Prior to the launch of the euro in January, investment banks began reorganising their analysts into sector as opposed to regional groups. The belief was that the new currency block would mean that stocks would begin to set behavioural patterns within individual sectors.
Six months on, are there any signs that the theory has been borne out?
The banking sector seems a good place to begin an examination of trends. Easily identifiable, solid, and presumably following set patterns in response to changes in the economic climate.
Most analysts are certainly treating banks as a sector, but find it difficult to come up with any concrete proof that they are behaving in the manner that allows them to be viewed as such.
Tim Harris, equities strategist at JP Morgan in London, says the evidence is there. “We definitely feel that it is moving towards a time when we will be able to view all sectors individually, not just banking,” he says. “We are monitoring their behaviour from a correlation point of view.”
Over a 10-year period JP Morgan strategists monitor a sector such as banking, creating correlation pairs from a group of 10 companies. Such a group would provide 45 correlation pairs. They then examine the results to see how closely the pairs behave, and calculate a degree of correlation.
“Over the past three years, the banking sector has shown modest correlation, but this has increased from less than 10% in 1996 to 45% in 1998. This latter figure is really quite high, and with the euro imminent I think everyone felt it could only increase,” says Harris.
As well as banking, there has been strong correlation in telecommunications, despite some controversial deals in southern and eastern Europe, as well as construction and the retail sector.
Then, however, something strange happened. Last autumn the banks began to drift their own way. Other sectors too showed falling correlation in the wake of the Asian crisis, as stock exchanges reacted violently to past news and predictions. Inevitably there was a recovery but again it surprised strategists.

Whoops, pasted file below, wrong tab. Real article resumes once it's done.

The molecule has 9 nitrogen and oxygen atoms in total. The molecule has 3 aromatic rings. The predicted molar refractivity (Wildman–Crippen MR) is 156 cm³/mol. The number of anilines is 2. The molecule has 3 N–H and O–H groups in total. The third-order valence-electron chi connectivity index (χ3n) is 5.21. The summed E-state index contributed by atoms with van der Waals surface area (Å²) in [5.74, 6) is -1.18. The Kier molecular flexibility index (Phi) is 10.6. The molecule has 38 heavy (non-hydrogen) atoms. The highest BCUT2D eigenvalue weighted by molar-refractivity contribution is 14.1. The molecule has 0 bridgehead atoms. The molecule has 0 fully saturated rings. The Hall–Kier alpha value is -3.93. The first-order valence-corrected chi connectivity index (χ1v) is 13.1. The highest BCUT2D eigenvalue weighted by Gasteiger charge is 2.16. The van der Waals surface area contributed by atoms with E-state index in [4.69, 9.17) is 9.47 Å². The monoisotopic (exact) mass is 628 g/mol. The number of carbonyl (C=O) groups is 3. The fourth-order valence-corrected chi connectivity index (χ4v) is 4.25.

“By last September banking was back to 24% correlation, but since the introduction of the euro we have seen it climb to an all-time high of almost 50% All other sectors have behaved similarly since September, and it now means that we can look at sectors in just the same way that we would look at country groupings such as the DAX 30,” says Harris.
It looks then, as if we can expect to see correlation inside Euroland sectors to increase steadily over the second half of the year, and prove to be a reliable indicator. Clearly, however, shifts in economic policy around the globe, not just Europe, is likely to have an effect, but not more so than on regional groupings.
There is a danger, however, that simply following sector analysis will have a dangerous downside on pricing. It could mean that there may be buying of the market leader as proxy for the sector. If the sector is moving as one, it is possible that individual pricing may become slipshod and careless in the view of a number of analysts.
But to a certain extent, this is no bigger danger than regional groupings posed in the past. Managers will simply have to reset their sights for the tell-tale signals.
All indications are then, that sector analysis and movement has rightly been chosen as the way to predict equity movement in Euroland, and the predictions are that we shall see all stocks beginning to behave as sectors by the year-end.